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2008 Stanford Preview - Offense
Stanford C Alex Fletcher
Stanford C Alex Fletcher
CollegeFootballNews.com
Posted May 20, 2008


CollegeFootballNews.com 2008 Preview - Stanford Cardinal Offense

Stanford Cardinal

Preview 2008 - Cardinal Offense

- 2008 CFN Stanford Preview | 2008 Stanford Offense
- 2008 Stanford Defense | 2008 Stanford Depth Chart
- 2007 CFN Stanford Preview | 2006 CFN Stanford Preview 

What you need to know: After engineering gains in almost every statistical category versus the prior year, Jim Harbaugh’s attack has to do more. Far more. There’ll be no shortage of challenges, however, including deciding on a quarterback, rebuilding the receiving corps, and somehow milking more consistency from a beleaguered line. The objective will once again be to attack defenses with an up-tempo system that leans on the pass, yet still strives for balance with a power running game. All eyes will be on the battle behind center, which will introduce a couple of fresh faces, Michigan transfer Jason Forcier and high-profile recruit Andrew Luck.   

Returning Leaders
Passing: Tavita Pritchard
97-194, 1,114 yds, 5 TD, 9 INT
Rushing: Anthony Kimble
115 carries, 509 yds, 8 TD
Receiving: Richard Sherman
39 catches, 651 yds, 4 TD

Star of the offense: Senior C Alex Fletcher
Player who has to step up and become a star: Senior LT Ben Muth
Unsung star on the rise: Sophomore WR Ryan Whalen
Best pro prospect: Fletcher
Top three all-star candidates: 1) Fletcher  2) Junior WR Richard Sherman  3) Junior RT Chris Marinelli
Strength of the offense: Tight ends
Weakness of the offense: The offensive line

Quarterbacks

Projected Starter: Harbaugh plans to open up the competition at quarterback, meaning incumbent, junior Tavita Pritchard, will be hard pressed to retain his starting job. Yes, he delivered the game-winning touchdown pass against USC as an emergency starter, but did little else over the final seven games to secure his place for this year. For the season, he went 97-of-194 for 1,114 yards, five touchdown passes and nine interceptions, showing good quickness when the pocket collapsed. In his defense, the Cardinal offensive line was among the worst in the nation at protecting the quarterback.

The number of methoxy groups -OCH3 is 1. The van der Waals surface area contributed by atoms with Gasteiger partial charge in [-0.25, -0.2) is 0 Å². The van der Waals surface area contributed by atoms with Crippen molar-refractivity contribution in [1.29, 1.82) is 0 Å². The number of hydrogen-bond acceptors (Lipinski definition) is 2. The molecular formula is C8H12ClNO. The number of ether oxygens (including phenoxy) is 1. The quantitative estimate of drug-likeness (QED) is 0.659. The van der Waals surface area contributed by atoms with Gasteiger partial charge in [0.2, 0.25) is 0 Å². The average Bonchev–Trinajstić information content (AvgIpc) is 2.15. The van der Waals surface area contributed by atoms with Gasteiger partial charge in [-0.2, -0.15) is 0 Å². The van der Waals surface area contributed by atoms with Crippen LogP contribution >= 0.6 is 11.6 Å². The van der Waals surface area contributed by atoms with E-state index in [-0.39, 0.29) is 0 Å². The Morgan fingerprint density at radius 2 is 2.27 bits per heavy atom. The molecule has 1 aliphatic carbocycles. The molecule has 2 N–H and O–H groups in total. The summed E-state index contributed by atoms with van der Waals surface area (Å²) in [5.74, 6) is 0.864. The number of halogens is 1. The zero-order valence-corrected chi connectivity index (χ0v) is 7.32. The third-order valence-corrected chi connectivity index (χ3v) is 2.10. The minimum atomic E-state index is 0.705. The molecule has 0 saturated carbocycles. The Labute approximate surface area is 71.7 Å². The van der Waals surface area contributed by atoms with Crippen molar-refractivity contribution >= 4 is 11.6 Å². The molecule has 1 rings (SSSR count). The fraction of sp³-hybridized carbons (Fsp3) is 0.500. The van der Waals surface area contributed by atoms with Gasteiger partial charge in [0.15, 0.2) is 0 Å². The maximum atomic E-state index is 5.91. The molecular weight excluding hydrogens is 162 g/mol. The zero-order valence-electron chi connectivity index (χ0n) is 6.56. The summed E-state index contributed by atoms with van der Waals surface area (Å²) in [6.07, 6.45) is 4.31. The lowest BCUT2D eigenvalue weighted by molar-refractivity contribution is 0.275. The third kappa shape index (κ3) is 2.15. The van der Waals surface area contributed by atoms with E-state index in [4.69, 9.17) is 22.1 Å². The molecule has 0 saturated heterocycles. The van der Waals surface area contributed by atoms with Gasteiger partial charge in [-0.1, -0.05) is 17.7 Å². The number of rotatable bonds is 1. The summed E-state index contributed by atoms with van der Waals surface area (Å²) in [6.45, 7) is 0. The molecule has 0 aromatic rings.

Projected Top Reserves: In just over a year, Harbaugh has noticeably improved the quarterback depth.  For starters, he brought a Michigan man to The Farm, luring junior Jason Forcier out of Ann Arbor last April. After spending a successful year on the scout team, Forcier is ready to compete for the starting job. One of the top-rated quarterbacks of 2005, his athletic ability and leadership are two things that have been from recent Cardinal offenses. 

Sophomore Alex Loukas will get his first good shot to show why he was a coveted dual-threat recruit two years ago. Like Forcier, he’s more than just a chucker, combining quick feet and a high football IQ in a pocket passers body.            

Watch Out For… Incoming freshman Andrew Luck. Harbaugh believes he has landed a major talent who can be molded into a franchise quarterback. A smooth distributor who does all the little things well, he was a coup for the Cardinal in this latest recruiting class. While it’s unlikely Luck will win the job, it’s worth monitoring whether he can jump one of the veterans on the depth chart.
Strength: Athleticism. While the Cardinal quarterbacks still have plenty to prove in the passing game, all three of the veterans are above average scramblers capable of eluding pressure when the pocket collapses. Playing behind an offensive line that yielded 48 sacks in 2007 makes dodging jail breaks necessary for survival.
Weakness: Inexperience. Although Pritchard earned an unexpected letter a year ago, the Cardinal quarterbacks have collectively accomplished very little. Pritchard still has a lot to prove, Forcier threw three passes in two years at Michigan, and Loukas and Luck have yet to get on the field. Yes, the future looks good at the position, but there’s still work to do.
Outlook: With Forcier and Loukas breathing down his neck, Pritchard will struggle to hold on to the top spot. The competition, however, will be good for everyone involved with more overall production needed from the position. Harbaugh needs a quarterback who can make something out of nothing, especially in an offense that doesn’t pass protect and is thin at receiver.  Advantage Forcier.
Rating: 6

Running Backs

Projected Starters: The inability of senior Anthony Kimble to deliver a breakthrough year isn’t all his fault. For three years he has received little support up front, often taking first contact at or behind the line of scrimmage, and after running for a career-high 509 yards and eight scores in 2007 before his season was cut short by a shoulder injury. When healthy and given room to run, Kimble is a 6-1, 210-pounder who can be elusive in the open field and a load for defensive backs to bring down. A converted receiver with 45 career catches, he’s also a nice option in the passing game.  He has NFL skills, even if the Cardinal has a difficult time getting them to the surface.